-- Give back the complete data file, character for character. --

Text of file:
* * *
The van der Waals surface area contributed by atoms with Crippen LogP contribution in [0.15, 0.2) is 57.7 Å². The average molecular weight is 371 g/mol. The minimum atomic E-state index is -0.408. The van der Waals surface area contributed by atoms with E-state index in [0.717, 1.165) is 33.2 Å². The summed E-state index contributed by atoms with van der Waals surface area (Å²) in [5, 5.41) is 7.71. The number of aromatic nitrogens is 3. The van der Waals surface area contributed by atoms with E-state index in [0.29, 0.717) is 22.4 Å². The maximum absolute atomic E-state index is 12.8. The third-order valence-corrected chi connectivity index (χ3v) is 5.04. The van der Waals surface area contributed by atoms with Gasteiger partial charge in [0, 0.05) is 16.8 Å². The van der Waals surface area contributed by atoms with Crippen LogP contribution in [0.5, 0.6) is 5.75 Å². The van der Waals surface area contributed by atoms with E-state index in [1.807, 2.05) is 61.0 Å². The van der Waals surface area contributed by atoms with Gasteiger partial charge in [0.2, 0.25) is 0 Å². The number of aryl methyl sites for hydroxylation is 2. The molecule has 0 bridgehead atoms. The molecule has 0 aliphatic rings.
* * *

The van der Waals surface area contributed by atoms with Crippen LogP contribution in [0.15, 0.2) is 57.7 Å². The average molecular weight is 371 g/mol. The minimum atomic E-state index is -0.408. The van der Waals surface area contributed by atoms with E-state index in [0.717, 1.165) is 33.2 Å². The summed E-state index contributed by atoms with van der Waals surface area (Å²) in [5, 5.41) is 7.71. The number of aromatic nitrogens is 3. The van der Waals surface area contributed by atoms with E-state index in [0.29, 0.717) is 22.4 Å². The maximum absolute atomic E-state index is 12.8. The third-order valence-corrected chi connectivity index (χ3v) is 5.04. The van der Waals surface area contributed by atoms with Gasteiger partial charge in [0, 0.05) is 16.8 Å². The van der Waals surface area contributed by atoms with Crippen LogP contribution in [0.5, 0.6) is 5.75 Å². The van der Waals surface area contributed by atoms with E-state index in [1.807, 2.05) is 61.0 Å². The van der Waals surface area contributed by atoms with Gasteiger partial charge in [0.2, 0.25) is 0 Å². The number of aryl methyl sites for hydroxylation is 2. The molecule has 0 bridgehead atoms. The molecule has 0 aliphatic rings.